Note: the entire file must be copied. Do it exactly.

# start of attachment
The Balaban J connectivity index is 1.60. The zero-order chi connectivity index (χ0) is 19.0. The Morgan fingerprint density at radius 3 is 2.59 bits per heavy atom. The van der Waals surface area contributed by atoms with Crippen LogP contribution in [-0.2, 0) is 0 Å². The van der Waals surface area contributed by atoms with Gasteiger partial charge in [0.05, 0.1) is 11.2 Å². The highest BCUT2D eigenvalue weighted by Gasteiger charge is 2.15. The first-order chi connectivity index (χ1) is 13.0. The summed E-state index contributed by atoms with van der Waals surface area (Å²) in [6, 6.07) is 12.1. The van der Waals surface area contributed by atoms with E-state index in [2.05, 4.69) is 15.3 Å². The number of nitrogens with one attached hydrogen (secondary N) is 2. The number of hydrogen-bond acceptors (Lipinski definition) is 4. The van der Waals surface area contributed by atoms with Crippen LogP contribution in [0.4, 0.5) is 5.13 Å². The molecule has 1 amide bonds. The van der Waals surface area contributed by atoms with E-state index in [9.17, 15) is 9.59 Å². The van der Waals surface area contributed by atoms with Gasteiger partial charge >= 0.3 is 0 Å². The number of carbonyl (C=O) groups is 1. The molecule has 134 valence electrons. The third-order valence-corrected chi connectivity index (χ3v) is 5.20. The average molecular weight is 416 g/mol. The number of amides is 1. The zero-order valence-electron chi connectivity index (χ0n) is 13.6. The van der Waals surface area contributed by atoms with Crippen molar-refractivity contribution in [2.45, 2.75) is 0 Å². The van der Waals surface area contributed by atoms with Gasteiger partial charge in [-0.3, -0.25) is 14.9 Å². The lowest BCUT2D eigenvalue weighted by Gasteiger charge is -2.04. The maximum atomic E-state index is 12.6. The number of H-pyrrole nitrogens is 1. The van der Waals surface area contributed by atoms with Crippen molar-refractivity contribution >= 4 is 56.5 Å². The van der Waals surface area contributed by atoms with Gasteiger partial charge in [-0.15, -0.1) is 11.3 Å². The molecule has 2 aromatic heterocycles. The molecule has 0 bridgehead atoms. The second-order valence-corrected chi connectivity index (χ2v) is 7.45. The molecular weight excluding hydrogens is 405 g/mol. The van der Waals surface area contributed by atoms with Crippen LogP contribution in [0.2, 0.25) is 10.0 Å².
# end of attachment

The Balaban J connectivity index is 1.60. The zero-order chi connectivity index (χ0) is 19.0. The Morgan fingerprint density at radius 3 is 2.59 bits per heavy atom. The van der Waals surface area contributed by atoms with Crippen LogP contribution in [-0.2, 0) is 0 Å². The van der Waals surface area contributed by atoms with Gasteiger partial charge in [0.05, 0.1) is 11.2 Å². The highest BCUT2D eigenvalue weighted by Gasteiger charge is 2.15. The first-order chi connectivity index (χ1) is 13.0. The summed E-state index contributed by atoms with van der Waals surface area (Å²) in [6, 6.07) is 12.1. The van der Waals surface area contributed by atoms with E-state index in [2.05, 4.69) is 15.3 Å². The number of nitrogens with one attached hydrogen (secondary N) is 2. The number of hydrogen-bond acceptors (Lipinski definition) is 4. The van der Waals surface area contributed by atoms with Crippen LogP contribution in [0.4, 0.5) is 5.13 Å². The molecule has 1 amide bonds. The van der Waals surface area contributed by atoms with E-state index in [9.17, 15) is 9.59 Å². The van der Waals surface area contributed by atoms with Gasteiger partial charge >= 0.3 is 0 Å². The number of carbonyl (C=O) groups is 1. The molecule has 134 valence electrons. The third-order valence-corrected chi connectivity index (χ3v) is 5.20. The average molecular weight is 416 g/mol. The number of amides is 1. The zero-order valence-electron chi connectivity index (χ0n) is 13.6. The van der Waals surface area contributed by atoms with Crippen molar-refractivity contribution in [2.45, 2.75) is 0 Å². The van der Waals surface area contributed by atoms with Gasteiger partial charge in [-0.3, -0.25) is 14.9 Å². The lowest BCUT2D eigenvalue weighted by Gasteiger charge is -2.04. The maximum atomic E-state index is 12.6. The number of H-pyrrole nitrogens is 1. The van der Waals surface area contributed by atoms with Crippen molar-refractivity contribution >= 4 is 56.5 Å². The van der Waals surface area contributed by atoms with Gasteiger partial charge in [-0.15, -0.1) is 11.3 Å². The molecule has 2 aromatic heterocycles. The molecule has 0 bridgehead atoms. The second-order valence-corrected chi connectivity index (χ2v) is 7.45. The molecular weight excluding hydrogens is 405 g/mol. The van der Waals surface area contributed by atoms with Crippen LogP contribution in [0.2, 0.25) is 10.0 Å².